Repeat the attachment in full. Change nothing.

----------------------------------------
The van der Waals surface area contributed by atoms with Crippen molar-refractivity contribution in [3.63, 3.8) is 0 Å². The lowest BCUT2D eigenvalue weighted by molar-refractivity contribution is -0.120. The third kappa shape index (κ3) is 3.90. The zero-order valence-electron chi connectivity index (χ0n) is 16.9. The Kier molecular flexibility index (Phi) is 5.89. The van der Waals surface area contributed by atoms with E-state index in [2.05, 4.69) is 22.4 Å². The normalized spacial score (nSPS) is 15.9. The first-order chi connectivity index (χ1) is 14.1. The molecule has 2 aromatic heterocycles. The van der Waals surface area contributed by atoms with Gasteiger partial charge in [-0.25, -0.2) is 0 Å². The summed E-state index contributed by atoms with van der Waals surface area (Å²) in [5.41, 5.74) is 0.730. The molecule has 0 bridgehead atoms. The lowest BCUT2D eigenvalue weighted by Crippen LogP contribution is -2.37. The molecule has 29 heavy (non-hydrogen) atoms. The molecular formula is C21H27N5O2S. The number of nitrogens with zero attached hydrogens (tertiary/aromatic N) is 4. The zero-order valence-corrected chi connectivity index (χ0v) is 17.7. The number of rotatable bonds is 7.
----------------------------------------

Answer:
The van der Waals surface area contributed by atoms with Crippen molar-refractivity contribution in [3.63, 3.8) is 0 Å². The lowest BCUT2D eigenvalue weighted by molar-refractivity contribution is -0.120. The third kappa shape index (κ3) is 3.90. The zero-order valence-electron chi connectivity index (χ0n) is 16.9. The Kier molecular flexibility index (Phi) is 5.89. The van der Waals surface area contributed by atoms with E-state index in [2.05, 4.69) is 22.4 Å². The normalized spacial score (nSPS) is 15.9. The first-order chi connectivity index (χ1) is 14.1. The molecule has 2 aromatic heterocycles. The van der Waals surface area contributed by atoms with Gasteiger partial charge in [-0.25, -0.2) is 0 Å². The summed E-state index contributed by atoms with van der Waals surface area (Å²) in [5.41, 5.74) is 0.730. The molecule has 0 bridgehead atoms. The lowest BCUT2D eigenvalue weighted by Crippen LogP contribution is -2.37. The molecule has 29 heavy (non-hydrogen) atoms. The molecular formula is C21H27N5O2S. The number of nitrogens with zero attached hydrogens (tertiary/aromatic N) is 4. The zero-order valence-corrected chi connectivity index (χ0v) is 17.7. The number of rotatable bonds is 7.